I mowed the front lawn the other day, something that remains an overwhelming task for me. What may be drudgery for some fills the core of my bones with a ringing sense of accomplishment, of certainty, of satisfaction. I even did the strange little hilly part that leads to our neighbor’s driveway. (He’s new – I don’t think he knows it’s his job yet. I guess I could leave it untended and let him figure it out, but I’m concerned that he might not due to the scraggly overgrowth that tends to be comprise my lawn at any given point in time.)

I tackled a few other household chores, but I still have a long list of things that must be handled, dealt with, checked off. They’re not showstoppers, but I will feel more settled once I’ve said good riddance to the mental checklist. (I do know that there is no real end to the lists. I know that as soon as one thing passes out of the conscious concern, another will pop up to take its place.)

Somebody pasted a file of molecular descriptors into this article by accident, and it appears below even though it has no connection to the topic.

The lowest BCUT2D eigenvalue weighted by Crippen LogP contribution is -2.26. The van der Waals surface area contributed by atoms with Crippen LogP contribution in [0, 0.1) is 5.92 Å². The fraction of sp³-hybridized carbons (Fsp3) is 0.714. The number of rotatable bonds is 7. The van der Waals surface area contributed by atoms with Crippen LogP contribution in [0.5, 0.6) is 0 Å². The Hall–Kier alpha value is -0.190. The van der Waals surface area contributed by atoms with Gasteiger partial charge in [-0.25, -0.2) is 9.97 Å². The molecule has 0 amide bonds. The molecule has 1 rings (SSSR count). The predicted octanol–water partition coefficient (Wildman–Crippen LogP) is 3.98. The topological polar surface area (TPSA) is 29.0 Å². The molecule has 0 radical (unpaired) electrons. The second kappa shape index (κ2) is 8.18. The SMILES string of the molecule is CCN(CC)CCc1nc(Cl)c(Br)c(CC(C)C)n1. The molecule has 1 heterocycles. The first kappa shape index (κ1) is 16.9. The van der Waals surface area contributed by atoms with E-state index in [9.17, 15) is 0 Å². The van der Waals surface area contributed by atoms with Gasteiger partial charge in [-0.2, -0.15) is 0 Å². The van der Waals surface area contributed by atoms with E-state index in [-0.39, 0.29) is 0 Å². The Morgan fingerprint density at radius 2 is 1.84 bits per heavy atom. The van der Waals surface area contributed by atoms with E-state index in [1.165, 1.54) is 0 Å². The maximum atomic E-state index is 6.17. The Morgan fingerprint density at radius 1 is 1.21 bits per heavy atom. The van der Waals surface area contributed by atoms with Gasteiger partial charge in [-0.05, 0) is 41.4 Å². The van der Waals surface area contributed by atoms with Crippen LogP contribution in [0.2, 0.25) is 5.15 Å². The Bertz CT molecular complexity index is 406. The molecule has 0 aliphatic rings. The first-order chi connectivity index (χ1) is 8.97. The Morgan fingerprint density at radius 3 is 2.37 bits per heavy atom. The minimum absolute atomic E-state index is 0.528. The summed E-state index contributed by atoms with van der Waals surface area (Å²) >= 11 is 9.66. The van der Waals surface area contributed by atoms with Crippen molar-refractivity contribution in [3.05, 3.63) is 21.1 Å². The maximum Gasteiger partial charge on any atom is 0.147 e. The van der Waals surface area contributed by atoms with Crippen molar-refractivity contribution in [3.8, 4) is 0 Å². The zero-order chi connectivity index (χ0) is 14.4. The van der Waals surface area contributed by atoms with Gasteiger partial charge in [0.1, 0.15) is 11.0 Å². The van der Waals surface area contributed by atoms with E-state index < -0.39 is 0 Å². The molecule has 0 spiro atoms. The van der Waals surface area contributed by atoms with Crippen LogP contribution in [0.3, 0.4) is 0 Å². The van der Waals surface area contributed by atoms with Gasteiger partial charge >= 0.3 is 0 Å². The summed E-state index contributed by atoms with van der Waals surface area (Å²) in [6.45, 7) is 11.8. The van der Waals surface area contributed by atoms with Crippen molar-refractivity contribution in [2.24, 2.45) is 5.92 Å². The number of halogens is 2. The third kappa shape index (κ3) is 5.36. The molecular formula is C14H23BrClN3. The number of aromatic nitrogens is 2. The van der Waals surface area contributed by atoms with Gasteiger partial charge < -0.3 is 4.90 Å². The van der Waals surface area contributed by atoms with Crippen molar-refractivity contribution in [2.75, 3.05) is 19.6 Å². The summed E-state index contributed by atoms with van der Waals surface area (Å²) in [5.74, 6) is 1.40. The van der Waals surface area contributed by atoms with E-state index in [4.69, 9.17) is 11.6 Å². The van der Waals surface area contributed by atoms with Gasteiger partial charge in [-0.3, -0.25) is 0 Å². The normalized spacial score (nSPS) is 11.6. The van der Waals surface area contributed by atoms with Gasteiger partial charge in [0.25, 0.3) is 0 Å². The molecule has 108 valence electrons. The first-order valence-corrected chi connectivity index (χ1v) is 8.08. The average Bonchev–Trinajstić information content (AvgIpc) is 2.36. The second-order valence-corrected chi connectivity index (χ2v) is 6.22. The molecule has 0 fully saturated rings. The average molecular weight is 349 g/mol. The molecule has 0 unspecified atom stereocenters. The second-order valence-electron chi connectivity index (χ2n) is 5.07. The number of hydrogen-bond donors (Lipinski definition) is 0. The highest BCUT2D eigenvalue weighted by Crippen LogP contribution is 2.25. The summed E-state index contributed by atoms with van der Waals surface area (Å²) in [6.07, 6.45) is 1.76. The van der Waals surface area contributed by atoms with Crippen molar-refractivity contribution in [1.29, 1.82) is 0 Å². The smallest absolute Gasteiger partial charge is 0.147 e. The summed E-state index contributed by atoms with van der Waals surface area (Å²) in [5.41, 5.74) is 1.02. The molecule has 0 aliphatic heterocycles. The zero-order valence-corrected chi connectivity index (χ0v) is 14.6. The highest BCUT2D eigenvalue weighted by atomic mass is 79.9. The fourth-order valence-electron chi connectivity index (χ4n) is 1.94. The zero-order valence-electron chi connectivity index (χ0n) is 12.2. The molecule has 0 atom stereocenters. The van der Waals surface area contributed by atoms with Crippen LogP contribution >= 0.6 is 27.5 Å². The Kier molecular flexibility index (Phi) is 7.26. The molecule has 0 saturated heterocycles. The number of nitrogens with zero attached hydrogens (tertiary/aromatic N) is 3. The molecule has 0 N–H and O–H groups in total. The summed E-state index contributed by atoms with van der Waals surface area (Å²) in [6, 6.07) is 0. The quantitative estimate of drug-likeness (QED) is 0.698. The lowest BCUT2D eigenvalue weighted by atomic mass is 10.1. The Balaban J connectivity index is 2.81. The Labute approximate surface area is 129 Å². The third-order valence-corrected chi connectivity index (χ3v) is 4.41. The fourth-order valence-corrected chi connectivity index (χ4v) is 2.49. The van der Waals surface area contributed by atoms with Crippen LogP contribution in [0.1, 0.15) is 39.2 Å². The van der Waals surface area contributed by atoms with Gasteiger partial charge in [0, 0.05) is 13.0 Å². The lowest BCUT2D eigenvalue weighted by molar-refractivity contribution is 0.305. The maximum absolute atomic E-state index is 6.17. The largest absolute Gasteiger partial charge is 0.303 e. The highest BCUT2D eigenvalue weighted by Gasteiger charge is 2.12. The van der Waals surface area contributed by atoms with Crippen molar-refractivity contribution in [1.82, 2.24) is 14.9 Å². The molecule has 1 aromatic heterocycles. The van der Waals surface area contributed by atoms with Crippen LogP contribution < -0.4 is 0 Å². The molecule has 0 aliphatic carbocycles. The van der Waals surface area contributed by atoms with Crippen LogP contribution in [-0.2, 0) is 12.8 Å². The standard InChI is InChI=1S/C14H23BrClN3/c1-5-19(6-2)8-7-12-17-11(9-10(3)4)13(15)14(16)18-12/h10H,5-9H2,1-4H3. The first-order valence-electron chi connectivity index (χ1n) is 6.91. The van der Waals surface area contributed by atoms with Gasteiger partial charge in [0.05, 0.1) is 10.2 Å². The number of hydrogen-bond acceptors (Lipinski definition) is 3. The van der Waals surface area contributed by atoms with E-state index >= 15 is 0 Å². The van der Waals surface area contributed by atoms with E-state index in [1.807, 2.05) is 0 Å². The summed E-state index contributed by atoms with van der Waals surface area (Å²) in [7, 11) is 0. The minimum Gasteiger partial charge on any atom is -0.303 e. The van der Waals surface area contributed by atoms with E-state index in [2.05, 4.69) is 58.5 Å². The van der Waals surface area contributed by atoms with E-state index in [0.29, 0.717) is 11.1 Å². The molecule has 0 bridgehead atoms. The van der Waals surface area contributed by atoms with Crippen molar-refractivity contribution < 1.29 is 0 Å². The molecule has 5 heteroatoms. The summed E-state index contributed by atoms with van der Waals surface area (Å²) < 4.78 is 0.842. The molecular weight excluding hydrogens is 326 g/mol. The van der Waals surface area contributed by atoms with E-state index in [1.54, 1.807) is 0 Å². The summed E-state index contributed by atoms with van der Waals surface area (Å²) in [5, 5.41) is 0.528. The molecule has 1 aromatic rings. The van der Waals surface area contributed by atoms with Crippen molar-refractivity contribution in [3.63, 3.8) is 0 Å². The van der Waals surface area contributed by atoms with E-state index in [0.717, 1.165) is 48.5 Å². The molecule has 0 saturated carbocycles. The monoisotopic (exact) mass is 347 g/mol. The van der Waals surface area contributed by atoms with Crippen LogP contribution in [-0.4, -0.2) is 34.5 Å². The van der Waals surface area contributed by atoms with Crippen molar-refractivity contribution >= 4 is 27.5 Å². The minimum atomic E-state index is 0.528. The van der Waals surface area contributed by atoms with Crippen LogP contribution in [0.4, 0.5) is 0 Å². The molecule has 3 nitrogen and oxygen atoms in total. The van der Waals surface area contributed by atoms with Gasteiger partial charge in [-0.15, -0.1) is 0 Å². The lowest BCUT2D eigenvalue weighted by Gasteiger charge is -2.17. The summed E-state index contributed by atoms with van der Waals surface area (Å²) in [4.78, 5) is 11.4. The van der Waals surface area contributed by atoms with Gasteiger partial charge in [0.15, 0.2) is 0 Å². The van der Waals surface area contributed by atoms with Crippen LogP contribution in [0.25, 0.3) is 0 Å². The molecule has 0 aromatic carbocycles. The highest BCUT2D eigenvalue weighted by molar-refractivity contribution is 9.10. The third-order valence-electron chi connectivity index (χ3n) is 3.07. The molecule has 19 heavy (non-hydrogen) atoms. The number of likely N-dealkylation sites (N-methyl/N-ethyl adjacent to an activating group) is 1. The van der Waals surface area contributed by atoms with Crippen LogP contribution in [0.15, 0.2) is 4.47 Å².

I’ve been working, still. Trading one sixty hour week for another. I imagined I would have time to seek the calm I’ve been craving, but alas, that was not to be the case. All I can see is today, this week, the schedules dictated by the Sunday release of the Dairy Queen schedule, all plans left in flux until the message arrives bearing a picture of the week’s schedule. It’s an interesting way to view the world. Months, seemingly endless, are suddenly broken down into seven-day segments, both more manageable and repetitive, unchangingly inflexible without meaning to be.

I’ve been spending time with an old boyfriend, the ever-present romantic antagonist of my mid-twenties. We’ve fallen back into our routine. There are errands (my favorite!), dinners (his attempts to woo me with his culinary prowess delight me), and the quiet hours, where he’s decided that I must learn how to play video games.